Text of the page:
In this work, we present a fundamentally new strategy that combines machine learning algorithms and on-chip spatial heterodyne Fourier-transform spectroscopy to identify specific absorption features operated under a wide range of temperatures in the presence of fabrication imperfections. We experimentally show differentiation of four different input spectra with unknown temperature variations as large as 10 °C. This is about 100x increase in operational range, compared to state-of-the-art retrieval techniques.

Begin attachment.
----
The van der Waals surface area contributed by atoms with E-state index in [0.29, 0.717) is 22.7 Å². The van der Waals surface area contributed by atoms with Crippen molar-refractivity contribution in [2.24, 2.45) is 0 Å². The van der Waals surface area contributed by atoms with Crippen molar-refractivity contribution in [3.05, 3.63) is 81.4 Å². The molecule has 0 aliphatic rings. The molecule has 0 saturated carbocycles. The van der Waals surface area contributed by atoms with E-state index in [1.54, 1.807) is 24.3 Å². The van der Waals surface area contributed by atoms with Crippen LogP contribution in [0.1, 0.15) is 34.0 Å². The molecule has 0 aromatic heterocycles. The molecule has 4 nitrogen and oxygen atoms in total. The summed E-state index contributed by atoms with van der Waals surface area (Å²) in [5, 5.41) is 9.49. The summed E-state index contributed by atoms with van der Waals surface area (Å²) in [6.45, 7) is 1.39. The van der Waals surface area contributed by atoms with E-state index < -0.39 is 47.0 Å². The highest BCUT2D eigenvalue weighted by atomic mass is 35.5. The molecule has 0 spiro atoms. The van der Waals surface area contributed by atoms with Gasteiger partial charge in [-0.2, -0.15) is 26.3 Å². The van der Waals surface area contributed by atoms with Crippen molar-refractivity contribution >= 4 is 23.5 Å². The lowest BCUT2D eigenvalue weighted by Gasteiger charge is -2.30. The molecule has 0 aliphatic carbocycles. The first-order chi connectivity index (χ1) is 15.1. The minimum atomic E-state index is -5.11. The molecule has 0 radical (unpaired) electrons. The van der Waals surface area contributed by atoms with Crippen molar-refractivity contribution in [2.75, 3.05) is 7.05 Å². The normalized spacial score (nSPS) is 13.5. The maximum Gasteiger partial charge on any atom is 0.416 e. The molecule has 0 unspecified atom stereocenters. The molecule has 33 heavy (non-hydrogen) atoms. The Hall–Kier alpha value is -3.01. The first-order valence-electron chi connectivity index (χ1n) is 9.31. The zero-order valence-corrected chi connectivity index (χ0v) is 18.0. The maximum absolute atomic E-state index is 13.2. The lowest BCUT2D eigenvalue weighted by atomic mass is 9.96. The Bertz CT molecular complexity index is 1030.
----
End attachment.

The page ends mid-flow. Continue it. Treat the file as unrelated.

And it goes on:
The performance and functionality of integrated photonic devices can be enhanced by using complex structures controlled by a large number of design variables. However, the optimization of such high-dimensional structures is challenging, often limiting their realization. Global optimization algorithms and artificial neural networks are increasingly used to tackle these problems. Although these are exciting new developments, the outcome is a single optimized design meeting particular performance objectives selected upfront. The influences of the various design parameters remain hidden. Here we report on our strategy of using machine learning pattern recognition techniques to create a methodology for building the global performance map of a high-dimensional design space. As an example and demonstration, we study the design of a vertical grating coupler consisting of silicon and subwavelength metamaterial segments. We show how the relationship between designs with comparable primary performance can be clearly revealed by identifying the minimum number of characterizing parameters that defines the subspace of good designs, significantly scaling down the complexity of the problem. Moreover, the subspace can be identified using only a small number of good design solutions. We reveal design areas with comparable fiber coupling efficiency but with significant differences in other performance criteria, such as back-reflections, tolerance to fabrication uncertainty and minimum feature size. This novel approach provides the designer with a global perspective of the design space, enabling informed decisions based on the relative priorities of all relevant performance specifications and figures-of-merits for a particular application. Insights from the mapping exercise also inspired new design structures with enhanced characteristics.